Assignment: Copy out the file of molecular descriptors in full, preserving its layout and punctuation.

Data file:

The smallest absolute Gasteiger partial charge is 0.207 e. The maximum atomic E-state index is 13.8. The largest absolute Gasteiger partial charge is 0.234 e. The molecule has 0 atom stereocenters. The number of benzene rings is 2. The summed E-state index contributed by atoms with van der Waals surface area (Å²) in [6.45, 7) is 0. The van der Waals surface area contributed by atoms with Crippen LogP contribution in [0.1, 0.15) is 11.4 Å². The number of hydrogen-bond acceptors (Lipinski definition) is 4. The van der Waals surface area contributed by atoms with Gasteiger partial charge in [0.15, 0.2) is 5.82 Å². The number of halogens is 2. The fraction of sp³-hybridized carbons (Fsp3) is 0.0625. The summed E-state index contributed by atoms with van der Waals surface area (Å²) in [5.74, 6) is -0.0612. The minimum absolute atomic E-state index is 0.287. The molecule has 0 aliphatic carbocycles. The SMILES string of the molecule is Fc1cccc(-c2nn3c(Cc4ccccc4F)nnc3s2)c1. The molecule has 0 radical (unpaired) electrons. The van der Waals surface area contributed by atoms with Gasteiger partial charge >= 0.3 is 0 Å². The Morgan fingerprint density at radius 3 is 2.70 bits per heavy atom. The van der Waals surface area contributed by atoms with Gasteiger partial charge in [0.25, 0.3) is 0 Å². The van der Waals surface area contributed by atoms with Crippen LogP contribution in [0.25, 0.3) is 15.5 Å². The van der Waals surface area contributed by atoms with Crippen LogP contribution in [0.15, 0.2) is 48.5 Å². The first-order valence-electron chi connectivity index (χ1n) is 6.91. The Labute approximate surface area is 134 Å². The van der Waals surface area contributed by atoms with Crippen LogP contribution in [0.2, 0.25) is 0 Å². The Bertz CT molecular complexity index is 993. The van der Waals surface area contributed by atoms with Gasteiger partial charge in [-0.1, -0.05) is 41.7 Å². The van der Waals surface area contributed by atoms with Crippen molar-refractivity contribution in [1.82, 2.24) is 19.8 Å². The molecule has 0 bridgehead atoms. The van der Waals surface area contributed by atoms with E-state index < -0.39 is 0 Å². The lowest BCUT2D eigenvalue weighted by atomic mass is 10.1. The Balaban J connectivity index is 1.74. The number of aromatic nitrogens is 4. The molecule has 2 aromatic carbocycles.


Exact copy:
The smallest absolute Gasteiger partial charge is 0.207 e. The maximum atomic E-state index is 13.8. The largest absolute Gasteiger partial charge is 0.234 e. The molecule has 0 atom stereocenters. The number of benzene rings is 2. The summed E-state index contributed by atoms with van der Waals surface area (Å²) in [6.45, 7) is 0. The van der Waals surface area contributed by atoms with Crippen LogP contribution in [0.1, 0.15) is 11.4 Å². The number of hydrogen-bond acceptors (Lipinski definition) is 4. The van der Waals surface area contributed by atoms with Gasteiger partial charge in [0.15, 0.2) is 5.82 Å². The number of halogens is 2. The fraction of sp³-hybridized carbons (Fsp3) is 0.0625. The summed E-state index contributed by atoms with van der Waals surface area (Å²) in [5.74, 6) is -0.0612. The minimum absolute atomic E-state index is 0.287. The molecule has 0 aliphatic carbocycles. The SMILES string of the molecule is Fc1cccc(-c2nn3c(Cc4ccccc4F)nnc3s2)c1. The molecule has 0 radical (unpaired) electrons. The van der Waals surface area contributed by atoms with Gasteiger partial charge >= 0.3 is 0 Å². The Morgan fingerprint density at radius 3 is 2.70 bits per heavy atom. The van der Waals surface area contributed by atoms with Gasteiger partial charge in [0.25, 0.3) is 0 Å². The van der Waals surface area contributed by atoms with Crippen LogP contribution in [0.25, 0.3) is 15.5 Å². The van der Waals surface area contributed by atoms with Crippen LogP contribution in [0.15, 0.2) is 48.5 Å². The first-order valence-electron chi connectivity index (χ1n) is 6.91. The Labute approximate surface area is 134 Å². The van der Waals surface area contributed by atoms with Crippen LogP contribution in [0.2, 0.25) is 0 Å². The Bertz CT molecular complexity index is 993. The van der Waals surface area contributed by atoms with Gasteiger partial charge in [-0.1, -0.05) is 41.7 Å². The van der Waals surface area contributed by atoms with Crippen molar-refractivity contribution in [1.82, 2.24) is 19.8 Å². The molecule has 0 bridgehead atoms. The van der Waals surface area contributed by atoms with E-state index < -0.39 is 0 Å². The lowest BCUT2D eigenvalue weighted by atomic mass is 10.1. The Balaban J connectivity index is 1.74. The number of aromatic nitrogens is 4. The molecule has 2 aromatic carbocycles.